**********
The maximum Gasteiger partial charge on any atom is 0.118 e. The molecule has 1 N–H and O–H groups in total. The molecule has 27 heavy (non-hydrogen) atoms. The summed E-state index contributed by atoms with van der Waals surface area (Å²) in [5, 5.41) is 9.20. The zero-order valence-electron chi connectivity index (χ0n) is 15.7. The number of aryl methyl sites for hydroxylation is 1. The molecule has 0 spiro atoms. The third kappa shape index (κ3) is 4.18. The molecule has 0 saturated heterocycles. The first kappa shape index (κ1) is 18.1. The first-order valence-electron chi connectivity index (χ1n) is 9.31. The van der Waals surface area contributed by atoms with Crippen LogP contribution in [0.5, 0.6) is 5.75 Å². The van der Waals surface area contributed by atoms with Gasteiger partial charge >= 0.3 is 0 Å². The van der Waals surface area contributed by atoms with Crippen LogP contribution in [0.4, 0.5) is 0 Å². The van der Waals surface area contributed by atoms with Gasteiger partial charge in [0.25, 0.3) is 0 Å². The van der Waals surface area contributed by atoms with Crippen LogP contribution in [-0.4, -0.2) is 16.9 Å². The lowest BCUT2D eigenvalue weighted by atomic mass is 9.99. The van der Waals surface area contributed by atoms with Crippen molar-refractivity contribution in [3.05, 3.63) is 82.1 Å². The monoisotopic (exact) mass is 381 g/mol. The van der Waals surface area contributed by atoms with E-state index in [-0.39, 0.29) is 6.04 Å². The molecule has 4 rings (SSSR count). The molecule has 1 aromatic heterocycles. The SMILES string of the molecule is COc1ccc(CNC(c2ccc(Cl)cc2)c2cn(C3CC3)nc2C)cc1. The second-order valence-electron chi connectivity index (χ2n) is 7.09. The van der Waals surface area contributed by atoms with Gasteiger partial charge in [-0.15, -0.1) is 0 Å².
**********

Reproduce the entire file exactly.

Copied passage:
The maximum Gasteiger partial charge on any atom is 0.118 e. The molecule has 1 N–H and O–H groups in total. The molecule has 27 heavy (non-hydrogen) atoms. The summed E-state index contributed by atoms with van der Waals surface area (Å²) in [5, 5.41) is 9.20. The zero-order valence-electron chi connectivity index (χ0n) is 15.7. The number of aryl methyl sites for hydroxylation is 1. The molecule has 0 spiro atoms. The third kappa shape index (κ3) is 4.18. The molecule has 0 saturated heterocycles. The first kappa shape index (κ1) is 18.1. The first-order valence-electron chi connectivity index (χ1n) is 9.31. The van der Waals surface area contributed by atoms with Crippen LogP contribution in [0.5, 0.6) is 5.75 Å². The van der Waals surface area contributed by atoms with Gasteiger partial charge >= 0.3 is 0 Å². The van der Waals surface area contributed by atoms with Crippen LogP contribution in [0.4, 0.5) is 0 Å². The van der Waals surface area contributed by atoms with Gasteiger partial charge in [0.25, 0.3) is 0 Å². The van der Waals surface area contributed by atoms with Crippen LogP contribution in [-0.4, -0.2) is 16.9 Å². The lowest BCUT2D eigenvalue weighted by atomic mass is 9.99. The van der Waals surface area contributed by atoms with Crippen molar-refractivity contribution in [3.05, 3.63) is 82.1 Å². The monoisotopic (exact) mass is 381 g/mol. The van der Waals surface area contributed by atoms with E-state index in [-0.39, 0.29) is 6.04 Å². The molecule has 4 rings (SSSR count). The molecule has 1 aromatic heterocycles. The SMILES string of the molecule is COc1ccc(CNC(c2ccc(Cl)cc2)c2cn(C3CC3)nc2C)cc1. The second-order valence-electron chi connectivity index (χ2n) is 7.09. The van der Waals surface area contributed by atoms with Gasteiger partial charge in [-0.15, -0.1) is 0 Å².